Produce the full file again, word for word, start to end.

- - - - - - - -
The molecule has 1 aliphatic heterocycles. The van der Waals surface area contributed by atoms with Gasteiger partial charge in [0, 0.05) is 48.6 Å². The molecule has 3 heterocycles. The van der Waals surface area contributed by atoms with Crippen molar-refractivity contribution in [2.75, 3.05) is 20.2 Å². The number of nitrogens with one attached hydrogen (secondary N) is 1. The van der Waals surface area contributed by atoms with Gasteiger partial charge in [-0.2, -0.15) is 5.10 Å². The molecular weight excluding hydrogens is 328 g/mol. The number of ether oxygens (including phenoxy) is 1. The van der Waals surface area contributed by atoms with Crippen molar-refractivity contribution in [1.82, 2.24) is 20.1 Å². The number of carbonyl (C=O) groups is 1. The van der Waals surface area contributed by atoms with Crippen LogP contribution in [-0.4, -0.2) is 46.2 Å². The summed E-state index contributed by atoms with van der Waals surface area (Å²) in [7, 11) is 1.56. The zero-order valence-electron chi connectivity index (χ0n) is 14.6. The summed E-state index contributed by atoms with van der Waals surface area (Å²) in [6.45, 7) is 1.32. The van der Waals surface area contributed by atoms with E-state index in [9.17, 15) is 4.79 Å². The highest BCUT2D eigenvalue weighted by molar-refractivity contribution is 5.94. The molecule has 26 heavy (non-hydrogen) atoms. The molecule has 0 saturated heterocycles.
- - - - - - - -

The molecule has 1 aliphatic heterocycles. The van der Waals surface area contributed by atoms with Gasteiger partial charge in [0, 0.05) is 48.6 Å². The molecule has 3 heterocycles. The van der Waals surface area contributed by atoms with Crippen molar-refractivity contribution in [2.75, 3.05) is 20.2 Å². The number of nitrogens with one attached hydrogen (secondary N) is 1. The van der Waals surface area contributed by atoms with Gasteiger partial charge in [-0.2, -0.15) is 5.10 Å². The molecular weight excluding hydrogens is 328 g/mol. The number of ether oxygens (including phenoxy) is 1. The van der Waals surface area contributed by atoms with Crippen molar-refractivity contribution in [1.82, 2.24) is 20.1 Å². The number of carbonyl (C=O) groups is 1. The van der Waals surface area contributed by atoms with Crippen LogP contribution in [-0.4, -0.2) is 46.2 Å². The summed E-state index contributed by atoms with van der Waals surface area (Å²) in [7, 11) is 1.56. The zero-order valence-electron chi connectivity index (χ0n) is 14.6. The summed E-state index contributed by atoms with van der Waals surface area (Å²) in [6.45, 7) is 1.32. The van der Waals surface area contributed by atoms with E-state index in [9.17, 15) is 4.79 Å². The highest BCUT2D eigenvalue weighted by molar-refractivity contribution is 5.94. The molecule has 26 heavy (non-hydrogen) atoms. The molecule has 0 saturated heterocycles.